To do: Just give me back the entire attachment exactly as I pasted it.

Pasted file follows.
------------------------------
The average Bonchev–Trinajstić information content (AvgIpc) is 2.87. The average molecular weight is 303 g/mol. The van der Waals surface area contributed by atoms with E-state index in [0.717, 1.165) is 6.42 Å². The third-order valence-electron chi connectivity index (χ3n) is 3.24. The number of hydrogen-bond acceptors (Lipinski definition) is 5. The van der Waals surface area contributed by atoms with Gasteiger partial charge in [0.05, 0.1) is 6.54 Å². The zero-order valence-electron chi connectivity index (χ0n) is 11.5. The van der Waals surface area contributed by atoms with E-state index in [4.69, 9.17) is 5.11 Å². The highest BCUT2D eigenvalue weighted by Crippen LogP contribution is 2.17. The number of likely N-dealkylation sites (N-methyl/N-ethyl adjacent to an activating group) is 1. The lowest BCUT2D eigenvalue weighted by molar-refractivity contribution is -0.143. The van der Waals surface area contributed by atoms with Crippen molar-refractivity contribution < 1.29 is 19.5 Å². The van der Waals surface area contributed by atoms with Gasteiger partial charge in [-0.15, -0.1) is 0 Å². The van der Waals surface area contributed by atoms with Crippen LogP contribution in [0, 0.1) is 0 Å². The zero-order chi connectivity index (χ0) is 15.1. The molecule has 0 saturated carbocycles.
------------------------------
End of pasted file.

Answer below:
The average Bonchev–Trinajstić information content (AvgIpc) is 2.87. The average molecular weight is 303 g/mol. The van der Waals surface area contributed by atoms with E-state index in [0.717, 1.165) is 6.42 Å². The third-order valence-electron chi connectivity index (χ3n) is 3.24. The number of hydrogen-bond acceptors (Lipinski definition) is 5. The van der Waals surface area contributed by atoms with Gasteiger partial charge in [0.05, 0.1) is 6.54 Å². The zero-order valence-electron chi connectivity index (χ0n) is 11.5. The van der Waals surface area contributed by atoms with E-state index in [4.69, 9.17) is 5.11 Å². The highest BCUT2D eigenvalue weighted by Crippen LogP contribution is 2.17. The number of likely N-dealkylation sites (N-methyl/N-ethyl adjacent to an activating group) is 1. The lowest BCUT2D eigenvalue weighted by molar-refractivity contribution is -0.143. The van der Waals surface area contributed by atoms with Crippen molar-refractivity contribution < 1.29 is 19.5 Å². The van der Waals surface area contributed by atoms with Gasteiger partial charge in [-0.15, -0.1) is 0 Å². The van der Waals surface area contributed by atoms with Crippen LogP contribution in [0, 0.1) is 0 Å². The zero-order chi connectivity index (χ0) is 15.1. The molecule has 0 saturated carbocycles.